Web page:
FAN NEWS

Ask...The Question: Where Did Nightwing Get His Name?

Alex Jaffe

Alex Jaffe

Nov. 21, 2019

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Hello. I’m Alex Jaffe, better known in our Community as HubCityQuestion. My personal mission: to take on any question you have about the DC Universe -- no matter how granular, obscure, or strange -- and present you with an answer. As a faithful steward of the truth, I offer my time in this weekly column to address these inquiries. If you’d like to submit one of your own, you can stop by my office at any time in our lively Community to state your case, which I will address in turn to the best of my ability. All YOU need to do is ask… The Question.

 

 

THIS IS HALLOWEEN

 

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CatAndHorseCrazy2002 asks:

 

“How many sequels are there to The Long Halloween?”

 

Funny you should ask that, Cat/Horse. Because while many people don’t realize this, but writer Jeph Loeb and artist Tim Sale’s Batman: The Long Halloween is ITSELF a sequel. First published in 1996, The Long Halloween was launched as a spin-off from Batman: Legends of the Dark Knight, a monthly ongoing series by a changing cast of writers and artists, often telling stories set early in Batman’s career. For three years, Loeb and Sale united to tell some particularly spooky annual Halloween stories within this series. You can find all these issues as chronologically published in our Legends of the Dark Knight collection. This collaboration led to the even more ambitious Long Halloween, named in honor of their renowned collaborative annuals.

 

As a successful whirlwind tour of Batman’s rogues gallery with an overarching mystery which introduced many established themes of the series in novel ways, The Long Halloween opened the door for a number of sequels and spin-offs — two of which were by the same team of Loeb and Sale. Batman: Dark Victory picks up almost precisely where Long Halloween leaves off, addressing the fallout from the revelation and apprehension of the original series’ “Holiday Killer,” and with Gotham’s criminal families in complete disarray.  During the year-long events of Dark Victory, Catwoman disappears for six months to trace Gotham’s organized crime infestation back to the motherland. Her absence is explored in Loeb and Sale’s Dark Victory spin-off, Catwoman: When in Rome.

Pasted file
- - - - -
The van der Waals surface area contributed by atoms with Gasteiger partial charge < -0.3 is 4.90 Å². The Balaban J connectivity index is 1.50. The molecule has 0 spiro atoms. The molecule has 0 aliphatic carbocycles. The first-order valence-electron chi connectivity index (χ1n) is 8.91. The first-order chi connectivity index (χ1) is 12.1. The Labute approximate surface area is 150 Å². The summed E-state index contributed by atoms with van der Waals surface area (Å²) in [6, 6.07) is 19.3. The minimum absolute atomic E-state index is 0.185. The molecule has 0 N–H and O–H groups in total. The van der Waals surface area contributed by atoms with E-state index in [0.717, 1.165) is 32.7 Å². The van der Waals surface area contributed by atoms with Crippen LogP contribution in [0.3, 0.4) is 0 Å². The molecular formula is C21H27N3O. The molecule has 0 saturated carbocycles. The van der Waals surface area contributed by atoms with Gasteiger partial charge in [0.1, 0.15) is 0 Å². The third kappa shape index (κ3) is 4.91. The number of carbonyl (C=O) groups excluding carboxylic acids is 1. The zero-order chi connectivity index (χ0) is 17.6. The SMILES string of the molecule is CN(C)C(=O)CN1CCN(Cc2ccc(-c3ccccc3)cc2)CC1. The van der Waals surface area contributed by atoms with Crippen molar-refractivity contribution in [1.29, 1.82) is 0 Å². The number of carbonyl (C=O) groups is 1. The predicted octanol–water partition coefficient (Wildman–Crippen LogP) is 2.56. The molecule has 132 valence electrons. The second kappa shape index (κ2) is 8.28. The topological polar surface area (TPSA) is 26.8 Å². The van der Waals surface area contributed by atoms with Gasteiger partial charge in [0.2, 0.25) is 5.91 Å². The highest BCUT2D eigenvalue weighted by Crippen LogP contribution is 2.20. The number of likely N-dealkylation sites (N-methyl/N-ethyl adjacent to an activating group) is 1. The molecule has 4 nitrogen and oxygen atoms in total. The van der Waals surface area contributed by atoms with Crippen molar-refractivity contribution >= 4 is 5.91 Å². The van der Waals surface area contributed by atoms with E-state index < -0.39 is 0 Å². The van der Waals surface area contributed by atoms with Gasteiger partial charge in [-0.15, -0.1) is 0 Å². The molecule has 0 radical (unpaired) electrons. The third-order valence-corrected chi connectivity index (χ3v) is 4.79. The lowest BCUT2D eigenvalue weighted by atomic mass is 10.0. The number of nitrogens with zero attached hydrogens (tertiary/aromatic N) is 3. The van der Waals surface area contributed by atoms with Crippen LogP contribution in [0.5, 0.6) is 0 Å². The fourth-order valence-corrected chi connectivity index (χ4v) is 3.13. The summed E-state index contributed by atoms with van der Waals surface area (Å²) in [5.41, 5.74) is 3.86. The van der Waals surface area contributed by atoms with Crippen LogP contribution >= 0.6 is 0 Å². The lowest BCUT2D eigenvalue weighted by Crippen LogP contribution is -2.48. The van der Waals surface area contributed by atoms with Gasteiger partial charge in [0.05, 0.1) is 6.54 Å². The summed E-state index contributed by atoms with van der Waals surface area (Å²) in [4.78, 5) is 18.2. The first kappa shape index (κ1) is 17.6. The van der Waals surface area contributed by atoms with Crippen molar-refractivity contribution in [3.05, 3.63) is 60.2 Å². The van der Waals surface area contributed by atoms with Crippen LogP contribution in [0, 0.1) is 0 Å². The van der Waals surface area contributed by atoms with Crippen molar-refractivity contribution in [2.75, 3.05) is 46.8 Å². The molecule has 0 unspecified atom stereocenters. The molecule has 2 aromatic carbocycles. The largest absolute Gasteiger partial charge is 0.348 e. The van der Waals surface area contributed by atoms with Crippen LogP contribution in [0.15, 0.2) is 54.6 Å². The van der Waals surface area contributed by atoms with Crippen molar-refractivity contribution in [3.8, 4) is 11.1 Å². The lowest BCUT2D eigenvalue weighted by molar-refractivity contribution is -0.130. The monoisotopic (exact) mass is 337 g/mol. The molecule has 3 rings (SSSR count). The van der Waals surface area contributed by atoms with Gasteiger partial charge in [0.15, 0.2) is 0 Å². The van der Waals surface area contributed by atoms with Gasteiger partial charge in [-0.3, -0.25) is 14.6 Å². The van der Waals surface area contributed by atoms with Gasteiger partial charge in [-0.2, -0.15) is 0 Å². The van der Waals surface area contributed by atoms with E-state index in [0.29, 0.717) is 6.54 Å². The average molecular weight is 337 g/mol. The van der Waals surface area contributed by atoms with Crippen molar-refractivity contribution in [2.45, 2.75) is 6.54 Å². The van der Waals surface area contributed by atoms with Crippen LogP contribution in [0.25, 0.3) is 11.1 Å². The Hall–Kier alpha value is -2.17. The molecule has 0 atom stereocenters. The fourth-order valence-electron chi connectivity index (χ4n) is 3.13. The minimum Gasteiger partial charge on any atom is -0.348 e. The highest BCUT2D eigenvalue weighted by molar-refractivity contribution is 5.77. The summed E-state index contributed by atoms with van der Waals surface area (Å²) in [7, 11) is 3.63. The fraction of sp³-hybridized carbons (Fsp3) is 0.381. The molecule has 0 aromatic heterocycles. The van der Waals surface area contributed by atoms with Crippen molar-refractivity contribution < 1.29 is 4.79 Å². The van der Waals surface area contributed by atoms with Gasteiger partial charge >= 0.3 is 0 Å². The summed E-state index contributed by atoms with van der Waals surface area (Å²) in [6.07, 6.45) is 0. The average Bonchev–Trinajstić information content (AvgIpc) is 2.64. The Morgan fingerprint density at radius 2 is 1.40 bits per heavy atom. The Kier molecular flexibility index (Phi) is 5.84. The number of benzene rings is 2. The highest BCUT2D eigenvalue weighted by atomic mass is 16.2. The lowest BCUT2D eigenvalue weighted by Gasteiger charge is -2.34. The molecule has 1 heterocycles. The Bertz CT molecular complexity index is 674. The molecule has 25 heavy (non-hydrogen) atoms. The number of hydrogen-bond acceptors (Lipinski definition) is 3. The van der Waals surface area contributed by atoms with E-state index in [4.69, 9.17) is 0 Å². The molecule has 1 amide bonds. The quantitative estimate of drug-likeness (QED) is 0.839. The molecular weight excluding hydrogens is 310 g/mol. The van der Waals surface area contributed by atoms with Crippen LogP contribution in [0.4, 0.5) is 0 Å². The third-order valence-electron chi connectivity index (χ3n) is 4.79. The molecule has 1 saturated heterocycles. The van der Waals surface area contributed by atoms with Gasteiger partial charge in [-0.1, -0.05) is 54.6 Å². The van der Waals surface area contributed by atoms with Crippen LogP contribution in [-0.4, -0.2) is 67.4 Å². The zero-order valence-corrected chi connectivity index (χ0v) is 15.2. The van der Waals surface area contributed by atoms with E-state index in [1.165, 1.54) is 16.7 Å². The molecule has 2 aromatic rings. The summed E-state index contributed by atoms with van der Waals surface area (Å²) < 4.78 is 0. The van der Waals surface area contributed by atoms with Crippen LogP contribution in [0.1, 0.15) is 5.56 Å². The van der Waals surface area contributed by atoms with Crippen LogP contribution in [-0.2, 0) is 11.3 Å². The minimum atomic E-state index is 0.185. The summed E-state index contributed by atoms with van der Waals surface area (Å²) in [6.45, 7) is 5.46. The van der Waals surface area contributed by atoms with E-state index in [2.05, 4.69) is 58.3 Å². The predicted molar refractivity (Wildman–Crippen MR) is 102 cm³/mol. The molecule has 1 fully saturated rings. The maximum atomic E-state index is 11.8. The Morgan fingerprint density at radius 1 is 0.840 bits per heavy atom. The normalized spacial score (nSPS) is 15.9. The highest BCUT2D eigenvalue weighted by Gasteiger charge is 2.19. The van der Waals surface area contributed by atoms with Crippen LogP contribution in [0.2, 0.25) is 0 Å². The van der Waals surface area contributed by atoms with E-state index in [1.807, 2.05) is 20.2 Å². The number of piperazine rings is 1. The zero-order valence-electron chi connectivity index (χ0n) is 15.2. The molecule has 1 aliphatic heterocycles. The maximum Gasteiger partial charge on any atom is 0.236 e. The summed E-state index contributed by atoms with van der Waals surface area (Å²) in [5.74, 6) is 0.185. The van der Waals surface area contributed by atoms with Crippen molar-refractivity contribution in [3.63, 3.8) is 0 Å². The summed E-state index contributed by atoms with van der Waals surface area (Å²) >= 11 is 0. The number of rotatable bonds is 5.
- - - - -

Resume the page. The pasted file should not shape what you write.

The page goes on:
Although unnecessary as prerequisite reading, Batman: The Long Halloween was designed to take place after Frank Miller and David Mazzucchelli’s “Batman: Year One.” So in 2000, when the task befell Chuck Dixon, Scott Beatty, and Javier Pulido to tell a similar story about Robin’s origins, it was only natural for them to set it immediately after the Loeb & Sale saga. Robin: Year One exists as a direct follow-up to Batman’s exploits in Dark Victory, and is itself followed by the next origin story written by Dixon and Beatty, Batgirl: Year One.

 

Once you finish all those tales, consider diving into the rest of the Legends of the Dark Knight series to explore other stories from around that time, focused on a Dark Knight who was still a growing legend amongst the people of Gotham.

 

 

ON A WING AND A PRAYER

 

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JLWWSM asks:

 

“Hello! It’s me again! In the comics, how did Nightwing choose his symbol and name?”